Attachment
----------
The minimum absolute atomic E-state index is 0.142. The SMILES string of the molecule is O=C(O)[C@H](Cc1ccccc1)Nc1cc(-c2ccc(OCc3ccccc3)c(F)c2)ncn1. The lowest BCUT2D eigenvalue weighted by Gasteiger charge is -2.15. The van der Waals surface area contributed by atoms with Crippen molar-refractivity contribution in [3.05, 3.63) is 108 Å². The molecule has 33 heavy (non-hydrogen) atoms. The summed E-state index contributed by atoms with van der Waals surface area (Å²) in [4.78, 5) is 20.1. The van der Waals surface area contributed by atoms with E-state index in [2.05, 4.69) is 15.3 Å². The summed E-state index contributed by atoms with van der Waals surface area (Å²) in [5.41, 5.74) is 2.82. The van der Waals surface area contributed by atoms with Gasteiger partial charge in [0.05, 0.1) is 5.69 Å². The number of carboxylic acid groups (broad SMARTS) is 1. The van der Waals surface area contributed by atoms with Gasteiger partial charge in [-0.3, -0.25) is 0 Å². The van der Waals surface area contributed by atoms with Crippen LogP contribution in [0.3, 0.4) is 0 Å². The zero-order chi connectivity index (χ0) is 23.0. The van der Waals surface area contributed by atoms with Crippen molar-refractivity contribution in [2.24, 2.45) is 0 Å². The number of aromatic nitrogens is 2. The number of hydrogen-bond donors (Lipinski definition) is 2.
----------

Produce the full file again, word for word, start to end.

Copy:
The minimum absolute atomic E-state index is 0.142. The SMILES string of the molecule is O=C(O)[C@H](Cc1ccccc1)Nc1cc(-c2ccc(OCc3ccccc3)c(F)c2)ncn1. The lowest BCUT2D eigenvalue weighted by Gasteiger charge is -2.15. The van der Waals surface area contributed by atoms with Crippen molar-refractivity contribution in [3.05, 3.63) is 108 Å². The molecule has 33 heavy (non-hydrogen) atoms. The summed E-state index contributed by atoms with van der Waals surface area (Å²) in [4.78, 5) is 20.1. The van der Waals surface area contributed by atoms with E-state index in [2.05, 4.69) is 15.3 Å². The summed E-state index contributed by atoms with van der Waals surface area (Å²) in [5.41, 5.74) is 2.82. The van der Waals surface area contributed by atoms with Gasteiger partial charge in [0.05, 0.1) is 5.69 Å². The number of carboxylic acid groups (broad SMARTS) is 1. The van der Waals surface area contributed by atoms with Gasteiger partial charge in [-0.3, -0.25) is 0 Å². The van der Waals surface area contributed by atoms with Crippen LogP contribution in [0.3, 0.4) is 0 Å². The zero-order chi connectivity index (χ0) is 23.0. The van der Waals surface area contributed by atoms with Crippen molar-refractivity contribution in [2.24, 2.45) is 0 Å². The number of aromatic nitrogens is 2. The number of hydrogen-bond donors (Lipinski definition) is 2.